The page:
Simple Guide To American Expatriate Tax Obligations
By IJ Zemelman, EA, Taxes for Expats LLP.
The moral of the story: always file your tax return
As an American expatriate, you are required to file your federal tax returns yearly, just like a U.S. citizen or resident who doesn't live abroad. Because, fact is, it's not just your U.S. income that determines your tax rates, but your total income from any country. In other words, your foreign income counts. On the plus side, you're entitled to a bunch of expatriate tax benefits: foreign tax credits, income exclusion, and housing allowances to name a few. If you're careful, you can also score some bonus points with a couple of the less apparent benefits, which we'll outline below. Remember, you must file your Federal tax return to get these exclusions!
How do I qualify for the Foreign Earned Income Exclusion then?
To take advantage of the Foreign Earned Income Exclusion (Form 2555 and Form 2555-EZ), all you have to do is 1) live in another country and 2) file your taxes there. Additionally, if you and your spouse both qualify, you may be able to file jointly.
What income can you claim? For these purposes, the income we're talking about is just what you make from services rendered. In other words, income from any interest, dividend, or rental income doesn't count. In 2010, American expatriates were able to claim up to $91,500 as U.S. tax exempt income through tax exclusions.
Ok, now what counts as foreign? As far as the IRS is concerned, it's anything aside from the 50 American States and any of its controlled territories: American Samoa, Micronesia, Guam, Norther Marina Islands, Puerto Rico, or Republic of Marshall Islands.
That's all you need to know about the where. Now, to qualify for the 2555-Forms, here's what you need to know about the when. You must:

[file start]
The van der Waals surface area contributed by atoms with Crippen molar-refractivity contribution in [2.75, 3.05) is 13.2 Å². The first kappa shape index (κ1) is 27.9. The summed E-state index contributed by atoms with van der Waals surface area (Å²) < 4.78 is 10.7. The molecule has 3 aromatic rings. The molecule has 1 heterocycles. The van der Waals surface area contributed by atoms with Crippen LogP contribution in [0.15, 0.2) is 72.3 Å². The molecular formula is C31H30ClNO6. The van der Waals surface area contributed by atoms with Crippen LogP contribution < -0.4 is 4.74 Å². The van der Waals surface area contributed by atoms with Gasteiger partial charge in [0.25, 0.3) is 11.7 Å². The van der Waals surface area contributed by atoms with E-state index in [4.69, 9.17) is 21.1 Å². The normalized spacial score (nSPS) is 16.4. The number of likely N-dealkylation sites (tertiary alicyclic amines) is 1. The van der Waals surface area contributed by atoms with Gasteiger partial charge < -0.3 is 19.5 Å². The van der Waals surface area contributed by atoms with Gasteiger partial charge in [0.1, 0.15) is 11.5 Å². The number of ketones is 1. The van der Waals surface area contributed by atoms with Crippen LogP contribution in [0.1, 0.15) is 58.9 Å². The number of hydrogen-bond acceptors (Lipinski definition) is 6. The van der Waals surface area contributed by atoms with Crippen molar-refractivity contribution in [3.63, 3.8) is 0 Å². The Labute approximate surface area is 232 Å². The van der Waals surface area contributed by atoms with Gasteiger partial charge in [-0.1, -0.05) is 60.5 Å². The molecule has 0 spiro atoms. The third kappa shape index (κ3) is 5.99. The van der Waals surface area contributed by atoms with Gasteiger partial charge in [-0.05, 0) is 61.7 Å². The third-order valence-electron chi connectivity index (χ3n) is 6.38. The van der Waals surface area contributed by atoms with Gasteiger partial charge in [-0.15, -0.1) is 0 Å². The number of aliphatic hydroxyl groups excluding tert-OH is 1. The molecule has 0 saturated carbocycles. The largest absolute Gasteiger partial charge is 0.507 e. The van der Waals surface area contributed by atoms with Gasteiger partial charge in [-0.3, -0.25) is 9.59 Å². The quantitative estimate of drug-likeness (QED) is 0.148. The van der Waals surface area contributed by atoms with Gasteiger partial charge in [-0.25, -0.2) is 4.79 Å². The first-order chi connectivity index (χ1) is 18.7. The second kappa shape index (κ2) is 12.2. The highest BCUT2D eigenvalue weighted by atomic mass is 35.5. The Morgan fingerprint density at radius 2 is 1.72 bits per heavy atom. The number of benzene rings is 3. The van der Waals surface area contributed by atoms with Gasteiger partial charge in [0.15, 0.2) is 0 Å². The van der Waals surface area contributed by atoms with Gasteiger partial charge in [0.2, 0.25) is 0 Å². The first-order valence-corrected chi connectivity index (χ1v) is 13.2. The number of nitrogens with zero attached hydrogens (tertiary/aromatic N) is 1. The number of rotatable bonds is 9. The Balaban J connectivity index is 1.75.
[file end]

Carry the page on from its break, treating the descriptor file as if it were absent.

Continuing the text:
- Be national or citizen of the U.S. OR of another country that has a income tax treaty with the U.S.
- Live in another country, consecutively, for at least a whole tax year OR live there for a minimum of 330 full days over 12 months in a row.
What about these Foreign Tax Credits?
Guess what? If you paid foreign taxes on your income, you don't have pay U.S. income taxes on the same income! To take advantage of this, file the Foreign Tax Credit Form (Form 1116). (If you're a corporation, use Form 1118 instead.) Any income tax you still owe to the U.S. (if any), will be substantially reduced, because you can subtract whatever you paid abroad!
A few countries also have information exchange or sharing agreements with the U.S.
Barbados, Bermuda, Colombia, Costa Rica, Dominican Republic, Grenada, Guyana, Honduras, Jamaica, Marshall Islands, Mexico, Peru, St. Lucia, Trinidad and Tobago.
While most countries have tax treaties in place with the U.S. which allow for these tax credits, but there are a few rules and exceptions:
- Travel restrictions: Notable U.S. travel exceptions include Cuba - although they are being eased in January 2011 so you may want to check with the State Department.
- Tax home: In the event of civil unrest or war, you may be able to get an exception allowing you to still claim your residence abroad as a tax home.
Note: these treaties extend a few other rules too, like ones relating to IRS audits. Since the IRS actually has up to 3 years to audit your returns after you've filed them, filing any return begins this 3-year period (regardless of whether you have any taxable income).
Self-Employed? Here's what you need to know about Social Security & Medicare:
If you're self-employed and working abroad, you're still typically subject to a foreign income tax. Since you still have to pay all Federal taxes, you will have to pay the self-employment tax. File your Schedule SE and Schedule C, same as you would at home. (Note the SE rate is approximately %15.3 of the income you claim for Schedule C and it is not reduced by foreign income credits.)
On the plus side, you're not going to be paying other taxes, such as the Medicare or Social Security tax. The U.S. has a Social Security Totalization Treaty with some countries, allowing you to benefit from a participating country's social insurance system. If you opt in to this system, you may have to pay their Social Security tax, but you won't have to pay a U.S. one as well.
Timing is everything
If you can show evidence of your foreign-based income, you will probably qualify for an automatic extension, meaning your return is due by June 15, not April 15. Citizens or residents who are serving in a military capacity abroad may also qualify.
For even more time, you can file for another extension and your returns won't be due until October 15. But, be aware that this extension isn't simply mean you get more time until you pay! Taxes will continue to accrue during these extra months, and they may be hit with additional interest or penalties. Form 2210 gives you some options to possibly reduce these penalties.
IJ Zemelman, EA is a Principal at Taxes for Expats LLP.
She may be reached at email@example.com or +1-646-EXPAT-US
Web site: www.taxesforexpats.com